Long-term results of debridement and primary repair of peroneal tendon tears.

Published

Journal Article

BACKGROUND: Peroneal tendon tears are relatively common; however, there are few reports on the long-term success of operative treatment. The purpose of this study was to review the long-term clinical and patient-reported outcomes of a cohort of patients with peroneal tendon tears treated with debridement and primary repair. METHODS: Patients who underwent debridement and primary repair of tears of the peroneus longus and brevis from 1994 to 2008 were included in the study. A chart review was performed to determine patient demographics, postoperative complications, and return to sport. Clinical outcomes scores used to assess patients preoperatively and at most recent follow-up included a visual analog scale (VAS) for pain, the SF-12 Health Survey, and the Lower Extremity Functional Scale (LEFS) questionnaire. RESULTS: We identified 34 patients with a tear of one or both peroneal tendons treated operatively by a single surgeon. Eighteen patients participated in the follow-up survey with an average follow-up time of 6.5 years (range, 2-14 years). There was significant improvement in mean VAS pain scores at the time of final follow-up (P < .001) from a mean of 39 (range, 0-80) preoperatively to a mean of 10 (range, 0-52) postoperatively. In addition, there was a significant increase in the LEFS score from a mean of 45 (range, 23-70) preoperatively to a mean of 71 (range, 24-80) postoperatively (P < .001). Of the 18 patients who responded, 17 returned to full sporting activity without limitation. There were no reoperations or operative failures during this time interval. CONCLUSIONS: Our study found excellent long-term functional outcomes for patients with tears of the peroneal tendons treated with debridement and primary operative repair. Moreover, we observed that the majority of patients returned to their previous level of activity without the need for reoperation or revision of the repair. LEVEL OF EVIDENCE: Level IV, case series.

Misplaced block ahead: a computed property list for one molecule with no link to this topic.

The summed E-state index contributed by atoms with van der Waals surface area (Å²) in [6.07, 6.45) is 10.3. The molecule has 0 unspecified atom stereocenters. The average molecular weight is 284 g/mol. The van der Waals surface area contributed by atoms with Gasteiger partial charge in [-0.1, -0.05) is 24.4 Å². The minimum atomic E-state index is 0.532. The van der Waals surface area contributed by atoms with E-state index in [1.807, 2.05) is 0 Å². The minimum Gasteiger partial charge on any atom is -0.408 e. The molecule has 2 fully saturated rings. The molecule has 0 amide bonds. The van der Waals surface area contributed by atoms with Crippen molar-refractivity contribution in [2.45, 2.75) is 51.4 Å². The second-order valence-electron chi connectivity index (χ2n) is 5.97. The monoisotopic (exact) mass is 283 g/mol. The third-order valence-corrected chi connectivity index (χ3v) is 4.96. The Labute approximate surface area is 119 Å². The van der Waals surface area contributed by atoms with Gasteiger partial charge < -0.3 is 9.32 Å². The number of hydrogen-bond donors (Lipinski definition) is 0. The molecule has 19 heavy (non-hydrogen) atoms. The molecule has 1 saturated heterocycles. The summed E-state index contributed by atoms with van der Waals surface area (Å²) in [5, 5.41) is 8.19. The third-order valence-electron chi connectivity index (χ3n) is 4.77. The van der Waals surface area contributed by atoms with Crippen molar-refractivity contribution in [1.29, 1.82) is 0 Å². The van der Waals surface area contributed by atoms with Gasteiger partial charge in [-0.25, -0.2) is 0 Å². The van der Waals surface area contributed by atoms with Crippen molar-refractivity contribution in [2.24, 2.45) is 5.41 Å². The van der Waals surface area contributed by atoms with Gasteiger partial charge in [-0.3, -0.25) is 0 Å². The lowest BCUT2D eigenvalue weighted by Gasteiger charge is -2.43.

Full Text

Duke Authors

Cited Authors

  • Demetracopoulos, CA; Vineyard, JC; Kiesau, CD; Nunley, JA

Published Date

  • March 2014

Published In

Volume / Issue

  • 35 / 3

Start / End Page

  • 252 - 257

PubMed ID

  • 24318625

Pubmed Central ID

  • 24318625

Electronic International Standard Serial Number (EISSN)

  • 1944-7876

International Standard Serial Number (ISSN)

  • 1071-1007

Digital Object Identifier (DOI)

  • 10.1177/1071100713514565

Language

  • eng